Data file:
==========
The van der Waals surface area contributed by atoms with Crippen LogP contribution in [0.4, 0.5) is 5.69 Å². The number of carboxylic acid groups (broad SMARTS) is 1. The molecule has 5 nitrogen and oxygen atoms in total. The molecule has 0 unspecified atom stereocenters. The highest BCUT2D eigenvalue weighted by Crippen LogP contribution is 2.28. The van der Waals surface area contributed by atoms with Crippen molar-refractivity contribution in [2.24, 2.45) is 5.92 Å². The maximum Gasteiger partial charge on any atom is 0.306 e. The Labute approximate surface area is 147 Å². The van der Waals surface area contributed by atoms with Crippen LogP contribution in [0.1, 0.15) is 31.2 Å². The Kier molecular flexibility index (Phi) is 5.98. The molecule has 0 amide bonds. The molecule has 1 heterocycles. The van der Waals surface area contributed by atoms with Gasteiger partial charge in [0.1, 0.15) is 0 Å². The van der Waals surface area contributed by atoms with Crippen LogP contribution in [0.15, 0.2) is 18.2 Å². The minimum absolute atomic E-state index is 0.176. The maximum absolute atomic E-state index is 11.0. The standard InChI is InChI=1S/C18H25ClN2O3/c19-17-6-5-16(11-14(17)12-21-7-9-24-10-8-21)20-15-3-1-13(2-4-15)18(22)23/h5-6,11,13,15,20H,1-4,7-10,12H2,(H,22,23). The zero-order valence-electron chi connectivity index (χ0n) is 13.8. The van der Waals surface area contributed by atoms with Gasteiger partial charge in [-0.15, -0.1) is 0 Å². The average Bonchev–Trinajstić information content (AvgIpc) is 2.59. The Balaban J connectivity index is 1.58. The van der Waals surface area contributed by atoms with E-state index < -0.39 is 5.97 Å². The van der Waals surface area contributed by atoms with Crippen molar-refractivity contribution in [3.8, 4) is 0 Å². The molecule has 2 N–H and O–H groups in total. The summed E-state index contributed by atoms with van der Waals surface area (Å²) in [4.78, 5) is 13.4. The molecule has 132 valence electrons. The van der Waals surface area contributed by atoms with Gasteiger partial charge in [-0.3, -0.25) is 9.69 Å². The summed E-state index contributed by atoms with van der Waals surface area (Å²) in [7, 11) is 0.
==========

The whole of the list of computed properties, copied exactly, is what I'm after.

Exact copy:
The van der Waals surface area contributed by atoms with Crippen LogP contribution in [0.4, 0.5) is 5.69 Å². The number of carboxylic acid groups (broad SMARTS) is 1. The molecule has 5 nitrogen and oxygen atoms in total. The molecule has 0 unspecified atom stereocenters. The highest BCUT2D eigenvalue weighted by Crippen LogP contribution is 2.28. The van der Waals surface area contributed by atoms with Crippen molar-refractivity contribution in [2.24, 2.45) is 5.92 Å². The maximum Gasteiger partial charge on any atom is 0.306 e. The Labute approximate surface area is 147 Å². The van der Waals surface area contributed by atoms with Crippen LogP contribution in [0.1, 0.15) is 31.2 Å². The Kier molecular flexibility index (Phi) is 5.98. The molecule has 0 amide bonds. The molecule has 1 heterocycles. The van der Waals surface area contributed by atoms with Gasteiger partial charge in [0.1, 0.15) is 0 Å². The van der Waals surface area contributed by atoms with Crippen LogP contribution in [0.15, 0.2) is 18.2 Å². The minimum absolute atomic E-state index is 0.176. The maximum absolute atomic E-state index is 11.0. The standard InChI is InChI=1S/C18H25ClN2O3/c19-17-6-5-16(11-14(17)12-21-7-9-24-10-8-21)20-15-3-1-13(2-4-15)18(22)23/h5-6,11,13,15,20H,1-4,7-10,12H2,(H,22,23). The zero-order valence-electron chi connectivity index (χ0n) is 13.8. The van der Waals surface area contributed by atoms with Gasteiger partial charge in [-0.15, -0.1) is 0 Å². The average Bonchev–Trinajstić information content (AvgIpc) is 2.59. The Balaban J connectivity index is 1.58. The van der Waals surface area contributed by atoms with E-state index < -0.39 is 5.97 Å². The van der Waals surface area contributed by atoms with Crippen molar-refractivity contribution in [3.8, 4) is 0 Å². The molecule has 2 N–H and O–H groups in total. The summed E-state index contributed by atoms with van der Waals surface area (Å²) in [4.78, 5) is 13.4. The molecule has 132 valence electrons. The van der Waals surface area contributed by atoms with Gasteiger partial charge in [-0.3, -0.25) is 9.69 Å². The summed E-state index contributed by atoms with van der Waals surface area (Å²) in [7, 11) is 0.